New Traveling Exhibit to be Unveiled at Niagara Falls Public Library
Exhibit details the work of Dr. Platt Skinner who operated a school for African-American children with disabilities in Niagara Falls before the Civil War
What: Museum of disABILITY History Unveils New Traveling Exhibit, Dr. Skinner: Disability Educator, Advocate and Abolitionist
When: Thursday, January 7, 2016, at 2 p.m.
Where: Niagara Falls Public Library, Earl W. Brydges Building 1425 Main Street, Niagara Falls, NY.
The interpretive exhibit immerses visitors in the experiences of Dr. Platt Skinner’s struggle for abolition in Niagara Falls, NY. Dr. Skinner established a school for African-American children with disabilities in the shadow of the suspension bridge in 1860. The exhibit, produced through a generous grant from the Niagara Falls Area National Heritage District, will explore dozens of compelling and persuasive visual images.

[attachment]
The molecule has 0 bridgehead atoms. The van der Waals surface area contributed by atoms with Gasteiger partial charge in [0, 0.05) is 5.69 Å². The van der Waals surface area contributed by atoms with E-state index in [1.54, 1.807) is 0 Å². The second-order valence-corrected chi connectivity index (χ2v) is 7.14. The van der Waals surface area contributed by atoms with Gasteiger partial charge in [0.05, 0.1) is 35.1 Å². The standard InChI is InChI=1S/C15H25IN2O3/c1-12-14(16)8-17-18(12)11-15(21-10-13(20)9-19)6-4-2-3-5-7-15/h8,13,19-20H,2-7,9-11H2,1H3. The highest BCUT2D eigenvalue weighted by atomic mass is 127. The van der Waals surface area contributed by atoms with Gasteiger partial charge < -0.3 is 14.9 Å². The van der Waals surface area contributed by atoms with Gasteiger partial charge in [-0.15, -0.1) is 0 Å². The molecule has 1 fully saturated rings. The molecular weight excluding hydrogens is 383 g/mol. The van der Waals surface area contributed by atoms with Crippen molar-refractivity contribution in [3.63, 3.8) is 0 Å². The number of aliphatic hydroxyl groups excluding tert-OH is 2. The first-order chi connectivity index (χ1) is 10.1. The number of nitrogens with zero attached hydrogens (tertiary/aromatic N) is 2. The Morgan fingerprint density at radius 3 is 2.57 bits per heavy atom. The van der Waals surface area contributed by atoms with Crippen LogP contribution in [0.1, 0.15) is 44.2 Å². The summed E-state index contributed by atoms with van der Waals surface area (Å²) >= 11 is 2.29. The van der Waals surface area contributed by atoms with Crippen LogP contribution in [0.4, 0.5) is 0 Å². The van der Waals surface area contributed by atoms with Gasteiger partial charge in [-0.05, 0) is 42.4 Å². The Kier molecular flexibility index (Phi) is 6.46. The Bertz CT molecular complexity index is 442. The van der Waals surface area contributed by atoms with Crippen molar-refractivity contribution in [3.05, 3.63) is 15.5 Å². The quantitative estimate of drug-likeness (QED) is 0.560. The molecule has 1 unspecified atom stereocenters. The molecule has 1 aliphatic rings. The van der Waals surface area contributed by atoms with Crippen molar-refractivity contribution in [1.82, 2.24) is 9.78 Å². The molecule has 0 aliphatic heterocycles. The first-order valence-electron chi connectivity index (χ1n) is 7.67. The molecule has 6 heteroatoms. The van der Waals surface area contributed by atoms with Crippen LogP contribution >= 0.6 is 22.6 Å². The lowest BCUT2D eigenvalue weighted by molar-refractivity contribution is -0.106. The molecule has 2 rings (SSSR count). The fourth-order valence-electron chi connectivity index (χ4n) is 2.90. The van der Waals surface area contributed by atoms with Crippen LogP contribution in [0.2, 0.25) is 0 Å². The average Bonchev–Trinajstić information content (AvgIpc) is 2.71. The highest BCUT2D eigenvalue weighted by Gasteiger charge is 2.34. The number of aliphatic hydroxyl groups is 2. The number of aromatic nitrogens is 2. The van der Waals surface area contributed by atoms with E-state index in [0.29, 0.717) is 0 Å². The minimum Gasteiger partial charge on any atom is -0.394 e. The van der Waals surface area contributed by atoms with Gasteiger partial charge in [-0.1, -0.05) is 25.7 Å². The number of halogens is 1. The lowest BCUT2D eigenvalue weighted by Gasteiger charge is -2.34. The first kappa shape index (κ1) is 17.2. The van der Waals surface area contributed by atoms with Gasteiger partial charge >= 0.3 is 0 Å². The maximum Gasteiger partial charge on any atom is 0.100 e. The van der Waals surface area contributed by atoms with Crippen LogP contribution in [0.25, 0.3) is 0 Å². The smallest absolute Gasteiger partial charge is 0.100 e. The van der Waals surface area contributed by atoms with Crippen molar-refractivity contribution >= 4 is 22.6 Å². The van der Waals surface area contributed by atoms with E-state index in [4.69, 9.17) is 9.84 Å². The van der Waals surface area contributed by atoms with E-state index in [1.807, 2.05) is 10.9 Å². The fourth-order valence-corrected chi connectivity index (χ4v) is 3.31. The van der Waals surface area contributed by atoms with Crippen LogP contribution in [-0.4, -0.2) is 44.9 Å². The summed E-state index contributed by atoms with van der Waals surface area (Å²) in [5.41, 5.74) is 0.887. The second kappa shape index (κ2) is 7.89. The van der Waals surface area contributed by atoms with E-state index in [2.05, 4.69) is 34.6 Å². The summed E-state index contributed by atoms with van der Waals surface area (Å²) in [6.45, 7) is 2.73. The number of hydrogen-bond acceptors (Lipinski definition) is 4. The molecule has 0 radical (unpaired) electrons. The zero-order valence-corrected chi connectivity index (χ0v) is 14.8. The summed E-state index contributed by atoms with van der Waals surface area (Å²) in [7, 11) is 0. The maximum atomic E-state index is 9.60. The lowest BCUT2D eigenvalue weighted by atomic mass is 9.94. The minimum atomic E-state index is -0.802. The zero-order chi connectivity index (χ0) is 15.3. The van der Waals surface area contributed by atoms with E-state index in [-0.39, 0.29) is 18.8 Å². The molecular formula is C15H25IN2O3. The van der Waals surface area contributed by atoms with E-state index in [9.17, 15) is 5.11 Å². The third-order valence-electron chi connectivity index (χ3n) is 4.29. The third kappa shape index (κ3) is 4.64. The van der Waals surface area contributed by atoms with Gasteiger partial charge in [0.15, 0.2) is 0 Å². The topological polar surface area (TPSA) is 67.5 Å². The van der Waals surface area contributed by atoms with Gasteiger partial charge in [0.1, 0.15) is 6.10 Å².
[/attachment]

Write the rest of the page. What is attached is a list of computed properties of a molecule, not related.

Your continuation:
The Niagara Falls Public Library is serving as the first host for the Museum of disABILITY's new traveling exhibit detailing the life and work of Dr. Platt Skinner. Speakers at the event include: James M. Boles, EdD, founder of the Museum of disABILITY History and author of Dr. Skinner’s Remarkable School for Colored Deaf, Dumb, and Blind Children 1857-1860 and They Did No Harm: Alternative Medicine in Niagara Falls, NY, 1830-1930, and Sara Capen, executive director, Niagara Falls National Heritage Area.
Established in 1998, the Museum of disABILITY History is the only one of its kind in the United States and is dedicated to advancing the understanding, acceptance and independence of people with disabilities. The Museum’s exhibits, collections, archives and educational programs create awareness and a platform for dialogue and discovery.